Welfare Reform and Work Act 2016

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Welfare Reform and Work Act 2016
Act of Parliament
Long titleAn Act to make provision about reports on progress towards full employment and the apprenticeships target; to make provision about reports on the effect of certain support for troubled families; to make provision about life chances; to make provision about the benefit cap; to make provision about social security and tax credits; to make provision for loans for mortgage interest and other liabilities; and to make provision about social housing rents.
Introduced byIain Duncan Smith
Territorial extentUnited Kingdom
Royal assent16 March 2016
Other legislation
Relates toChild Poverty Act 2010
Status: Unknown
Text of the Welfare Reform and Work Act 2016 as in force today (including any amendments) within the United Kingdom, from legislation.gov.uk.

The Welfare Reform and Work Act 2016 is an Act of Parliament in the United Kingdom. It was introduced into the House of Commons on 9 July 2015 by Iain Duncan Smith and received Royal assent in March 2016.


The Act implements policies that were contained in both the Conservative Party manifesto ahead of the 2015 general election as well as statements made in the July 2015 budget.[1] Among other measures that Act represents the Government's attempts to increase employment, curb the welfare budget, reduce child poverty and support working households.[2]


  • Section 1 establishes a duty to produce an annual report on progress towards full employment.[3]
  • Section 2 establishes a duty to report on progress towards three million apprenticeships during this Parliament.[4]
  • Section 5 amends the Child Poverty Act 2010 so that the Secretary of State must produce an annual report on 'life chances'.[5]
  • Section 7 repeals much of the Child Poverty Act 2010.[6]
  • Section 8 amends the Welfare Reform Act 2012 so that the annual limit for benefits is "£23,000 or £15,410, for persons resident in Greater London [and] £20,000 or £13,400, for other persons."[7]
  • Section 11 freezes a number of social security benefits for four years.[8]
  • Section 18 replaces Support for Mortgage Interest with Loans for Mortgage Interest.[9]
  • Section 23 requires social housing providers to reduce rent levels by 1% each year for four years beginning from 2016/17.[10]


Many people have criticised the bill, with some even going as far as to defining it as a "Pandora's box for Britain's poorest families".[11] The cuts to tax credits have been criticised for unfairly affecting the working poor, and a clause in the bill allows the benefits cap of £20,000 (£23,000 in London) to be reduced further, without any further consultation with Parliament (apart from the passage of the act through parliament), thus making those from larger families even worse off.[11] It also called for £12bn to be made in cuts.[12]

Harriet Harman, then deputy leader of the Labour Party, required Labour MPs to abstain from the vote for the bill as opposed to voting against it (a move which US-based magazine The Nation said "underline[d] Labour's moral and intellectual bankruptcy".)[13] However, the Labour Party was in the process of choosing a new leader at the time, and one candidate associated with the party's left-wing, the eventual new leader Jeremy Corbyn, voted against the bill along with 48 of his Labour colleagues who also defied the Labour whip.[14] Other parties in opposition to the bill were the Scottish National Party (who said that the Bill was "...an attack on civil society, it's an attack on our poorest and hard working families, and it's a regressive Bill that takes us back in time with cuts that will hit women and children the hardest"),[15] the Liberal Democrats, the Democratic Unionist Party (Northern Ireland), Plaid Cymru and the Green Party of England and Wales.[16]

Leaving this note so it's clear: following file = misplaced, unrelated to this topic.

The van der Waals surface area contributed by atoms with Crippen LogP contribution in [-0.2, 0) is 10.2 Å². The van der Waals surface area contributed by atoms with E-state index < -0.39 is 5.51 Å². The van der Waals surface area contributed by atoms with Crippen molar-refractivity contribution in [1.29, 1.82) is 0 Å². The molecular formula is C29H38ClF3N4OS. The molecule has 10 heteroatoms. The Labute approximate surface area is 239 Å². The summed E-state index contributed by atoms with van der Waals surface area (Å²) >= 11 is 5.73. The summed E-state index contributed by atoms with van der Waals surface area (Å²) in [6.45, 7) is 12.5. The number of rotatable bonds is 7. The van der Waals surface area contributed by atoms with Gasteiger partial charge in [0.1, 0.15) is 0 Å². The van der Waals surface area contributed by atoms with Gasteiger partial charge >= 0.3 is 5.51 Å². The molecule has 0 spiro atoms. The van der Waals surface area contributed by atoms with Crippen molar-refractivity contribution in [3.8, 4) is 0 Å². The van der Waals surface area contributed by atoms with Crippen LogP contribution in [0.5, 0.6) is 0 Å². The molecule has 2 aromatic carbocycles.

1. ^ Her Majesty's Government, Memorandum to the Joint Committee on Human Rights - The Welfare Reform and Work Bill 2015
  2. ^ Paragraph 2, Explanatory Notes to the Welfare Reform and Work Act 2016.
  3. ^ Section 1, Welfare Reform and Work Act 2016
  4. ^ Section 2, Welfare Reform and Work Act 2016
  5. ^ Section 5, Welfare Reform and Work Act 2016
  6. ^ Section 7, Welfare Reform and Work Act 2016
  7. ^ Section 8, Welfare Reform and Work Act 2016
  8. ^ Section 11, Welfare Reform and Work Act 2016
  9. ^ Section 18, Welfare Reform and Work Act 2016
  10. ^ Section 23, Welfare Reform and Work Act 2016
  11. ^ a b Javed Khan (19 July 2015). "The welfare reform and work bill will make poor children poorer". The Guardian. Retrieved 29 July 2015.
  12. ^ David Maddox (21 July 2015). "Labour deeply divided as welfare reform bill passes". The Scotsman.
  13. ^ D. D. Guttenplan (26 August 2015). "Why a Left-Wing Socialist Is Poised to Become the Leader of Britain's Labour Party". The Nation.
  14. ^ Andrew Sparrow (21 July 2015). "Welfare bill: 48 Labour MPs defy party whip - as it happened". The Guardian. Retrieved 23 July 2015.
  15. ^ Scottish National Party (20 July 2015). "SNP Vote against Welfare Reform Bill". snp.org. Retrieved 23 July 2015.
  16. ^ "Welfare cuts backed amid Labour revolt". BBC News. 21 July 2015. Retrieved 23 July 2015.

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